To Receive a Tax Break, You'll Soon Need To Pay More in Medical Expenses
Posted by: Brookside Admin
If you added up all of the money you spent on medical care for the year, how much would that be? For some, that can sound like a depressing question. Do you really want to know how much you've spent on various ailments for you and your family? Actually, you do because it could lead to a deduction on your federal taxes.
Much like deductions for charitable donations, home-related costs, or expenses for your business, both annual medical and dental costs can be added up to lower your tax liability. The first step in order to do this is to file an itemized return, rather than claiming the standard deduction. You'll want to do some calculations before going that route, however. Even if you have enough medical expenses to qualify for a deduction, without additional write-offs, it may not actually save you money.
Once you've determined if an itemized deduction is in your best interest, you can begin adding up your medical expenses. In order to qualify for a deduction, your medical costs will need to exceed 10 percent of your annual gross income.
If you haven't used the medical deduction in a few years, that number might sound a little high. It used to be 7.5 percent, but was raised to 10 percent beginning with the 2013 tax year. A loophole still exists for those over the age of 65, however. Those individuals may still qualify for the deduction by exceeding 7.5 percent of their annual gross income.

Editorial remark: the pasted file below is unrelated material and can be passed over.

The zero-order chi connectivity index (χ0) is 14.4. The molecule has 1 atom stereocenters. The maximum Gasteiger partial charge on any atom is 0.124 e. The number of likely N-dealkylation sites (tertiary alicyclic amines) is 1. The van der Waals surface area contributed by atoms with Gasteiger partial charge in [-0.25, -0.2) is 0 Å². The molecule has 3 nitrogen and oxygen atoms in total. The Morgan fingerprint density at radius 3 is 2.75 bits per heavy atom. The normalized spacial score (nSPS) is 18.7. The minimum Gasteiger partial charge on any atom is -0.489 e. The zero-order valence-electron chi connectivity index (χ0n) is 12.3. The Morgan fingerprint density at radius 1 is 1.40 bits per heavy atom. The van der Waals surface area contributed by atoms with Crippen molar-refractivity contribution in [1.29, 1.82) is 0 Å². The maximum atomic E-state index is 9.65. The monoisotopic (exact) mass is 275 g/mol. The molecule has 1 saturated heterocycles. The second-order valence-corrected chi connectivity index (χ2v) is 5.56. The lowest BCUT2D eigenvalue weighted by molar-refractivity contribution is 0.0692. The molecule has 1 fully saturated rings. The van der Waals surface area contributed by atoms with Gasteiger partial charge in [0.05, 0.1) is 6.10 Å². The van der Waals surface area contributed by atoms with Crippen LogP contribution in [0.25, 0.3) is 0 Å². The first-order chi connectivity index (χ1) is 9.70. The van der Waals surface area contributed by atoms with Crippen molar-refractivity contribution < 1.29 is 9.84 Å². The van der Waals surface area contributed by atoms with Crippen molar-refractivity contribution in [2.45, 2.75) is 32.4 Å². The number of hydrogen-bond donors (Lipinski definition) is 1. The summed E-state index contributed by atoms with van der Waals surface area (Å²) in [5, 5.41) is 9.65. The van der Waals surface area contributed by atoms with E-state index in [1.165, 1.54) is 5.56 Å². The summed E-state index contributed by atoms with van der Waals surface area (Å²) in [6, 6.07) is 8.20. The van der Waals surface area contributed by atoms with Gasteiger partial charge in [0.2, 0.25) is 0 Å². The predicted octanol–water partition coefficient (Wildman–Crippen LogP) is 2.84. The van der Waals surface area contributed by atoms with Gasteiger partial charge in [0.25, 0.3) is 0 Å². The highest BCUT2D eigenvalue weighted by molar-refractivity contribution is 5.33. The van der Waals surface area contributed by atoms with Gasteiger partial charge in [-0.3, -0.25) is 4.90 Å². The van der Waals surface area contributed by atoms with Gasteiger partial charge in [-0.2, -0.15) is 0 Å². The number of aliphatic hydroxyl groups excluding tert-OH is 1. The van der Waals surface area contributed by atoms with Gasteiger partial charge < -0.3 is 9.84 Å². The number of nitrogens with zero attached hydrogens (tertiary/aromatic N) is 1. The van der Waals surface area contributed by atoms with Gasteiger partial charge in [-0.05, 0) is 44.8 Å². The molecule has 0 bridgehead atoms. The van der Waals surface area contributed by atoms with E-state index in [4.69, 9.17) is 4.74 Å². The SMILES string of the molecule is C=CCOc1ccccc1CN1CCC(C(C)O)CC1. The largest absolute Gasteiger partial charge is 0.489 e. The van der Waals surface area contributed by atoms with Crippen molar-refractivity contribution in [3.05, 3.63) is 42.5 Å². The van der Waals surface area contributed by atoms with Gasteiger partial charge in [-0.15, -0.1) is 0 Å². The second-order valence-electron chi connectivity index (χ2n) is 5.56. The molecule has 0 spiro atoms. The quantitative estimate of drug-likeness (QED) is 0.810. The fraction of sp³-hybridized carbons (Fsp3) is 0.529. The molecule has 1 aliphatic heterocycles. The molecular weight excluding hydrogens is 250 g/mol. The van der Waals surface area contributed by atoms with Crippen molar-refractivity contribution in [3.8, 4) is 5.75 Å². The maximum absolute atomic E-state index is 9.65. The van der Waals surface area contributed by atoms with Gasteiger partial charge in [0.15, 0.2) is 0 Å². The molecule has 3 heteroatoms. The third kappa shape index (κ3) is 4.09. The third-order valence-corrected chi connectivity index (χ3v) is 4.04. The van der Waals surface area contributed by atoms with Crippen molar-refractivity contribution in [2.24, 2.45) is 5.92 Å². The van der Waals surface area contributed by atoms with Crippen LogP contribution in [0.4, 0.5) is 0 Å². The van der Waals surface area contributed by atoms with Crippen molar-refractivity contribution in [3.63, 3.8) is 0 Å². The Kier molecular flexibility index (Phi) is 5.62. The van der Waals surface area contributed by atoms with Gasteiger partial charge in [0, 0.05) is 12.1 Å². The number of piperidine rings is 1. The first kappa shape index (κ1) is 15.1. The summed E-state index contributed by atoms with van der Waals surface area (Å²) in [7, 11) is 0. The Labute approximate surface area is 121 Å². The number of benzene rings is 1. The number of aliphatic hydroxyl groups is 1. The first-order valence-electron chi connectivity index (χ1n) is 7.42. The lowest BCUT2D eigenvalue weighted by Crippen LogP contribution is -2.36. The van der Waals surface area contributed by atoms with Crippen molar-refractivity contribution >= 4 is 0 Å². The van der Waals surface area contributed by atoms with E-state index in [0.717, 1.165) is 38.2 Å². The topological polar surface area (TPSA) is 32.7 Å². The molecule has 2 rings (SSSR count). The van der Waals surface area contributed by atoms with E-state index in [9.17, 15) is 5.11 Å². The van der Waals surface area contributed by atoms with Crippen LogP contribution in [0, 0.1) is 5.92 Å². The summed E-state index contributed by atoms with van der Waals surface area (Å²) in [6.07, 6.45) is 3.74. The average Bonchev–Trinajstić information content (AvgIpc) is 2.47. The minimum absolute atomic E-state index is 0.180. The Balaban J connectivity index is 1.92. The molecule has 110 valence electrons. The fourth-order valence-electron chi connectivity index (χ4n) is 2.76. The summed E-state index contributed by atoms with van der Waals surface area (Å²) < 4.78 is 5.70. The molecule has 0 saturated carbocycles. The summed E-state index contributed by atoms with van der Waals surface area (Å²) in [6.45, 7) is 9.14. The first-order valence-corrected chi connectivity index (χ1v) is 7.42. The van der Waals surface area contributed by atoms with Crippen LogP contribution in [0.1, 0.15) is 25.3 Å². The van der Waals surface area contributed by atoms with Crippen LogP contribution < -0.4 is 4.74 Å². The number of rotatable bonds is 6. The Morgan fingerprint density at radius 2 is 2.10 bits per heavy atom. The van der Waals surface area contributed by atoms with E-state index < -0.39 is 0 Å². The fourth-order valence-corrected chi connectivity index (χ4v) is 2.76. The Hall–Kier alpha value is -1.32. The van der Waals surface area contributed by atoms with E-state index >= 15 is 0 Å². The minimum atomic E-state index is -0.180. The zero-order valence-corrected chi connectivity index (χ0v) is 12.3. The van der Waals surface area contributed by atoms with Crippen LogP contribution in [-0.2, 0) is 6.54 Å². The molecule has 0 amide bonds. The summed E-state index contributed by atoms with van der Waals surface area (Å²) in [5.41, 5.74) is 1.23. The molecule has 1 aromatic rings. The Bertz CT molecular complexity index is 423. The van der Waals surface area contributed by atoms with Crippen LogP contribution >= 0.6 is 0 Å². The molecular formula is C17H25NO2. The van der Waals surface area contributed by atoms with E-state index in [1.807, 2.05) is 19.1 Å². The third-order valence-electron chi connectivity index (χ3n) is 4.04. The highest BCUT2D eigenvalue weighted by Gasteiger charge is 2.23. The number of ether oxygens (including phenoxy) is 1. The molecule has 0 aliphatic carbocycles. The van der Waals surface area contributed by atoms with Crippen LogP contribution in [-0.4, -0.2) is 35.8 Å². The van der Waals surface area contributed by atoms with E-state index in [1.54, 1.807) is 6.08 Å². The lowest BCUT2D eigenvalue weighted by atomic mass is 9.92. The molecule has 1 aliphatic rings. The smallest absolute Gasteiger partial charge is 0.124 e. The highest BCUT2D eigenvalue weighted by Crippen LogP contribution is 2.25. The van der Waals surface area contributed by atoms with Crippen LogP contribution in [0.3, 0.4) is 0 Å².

Even that loophole is closing soon, however. In fact, 2016 is the last year that anyone can use the 7.5 percent rule. For the 2017 tax year, all citizens will need their medical expenses to exceed 10 percent of their AGI in order to qualify for a tax deduction.
That could have a significant impact on many individuals. Let's do some simple math.
If the gross annual income for your household were $70,000, your medical expenses would need to exceed $7000. That may sound like an easy total to exceed given the cost of most medical procedures and prescriptions, but remember that number applies to the money that actually comes out of your pocket. Anything covered by insurance won't be able to be added into your medical costs.
Before the hike, the number to reach would have been $5250.
In order to reach the threshold, you can use expenses for medical and dental accumulated by yourself, your spouse, and any claimed dependents. That could include your costs after insurance, the cost of your insurance premiums, and even the cost of travel for medical care, like ambulance rides, mileage, tolls and parking fees. If you're cutting it close, these minor expenses could make all the difference.
One point to remember, however, is that you can't receive a tax break on the same money twice. In this case, that means if you pay your medical expenses with a Health Savings Account, or a medical Flex Spending Account, which are typically tax free to begin with, you can't also claim a deduction on your taxes.
There are a number of deductions like this that require in-depth knowledge to claim correctly and fully. If you have questions about your taxes, consult with the CPAs at Brown Kinion and Company at our offices in Broken Arrow, and South Tulsa / Bixby.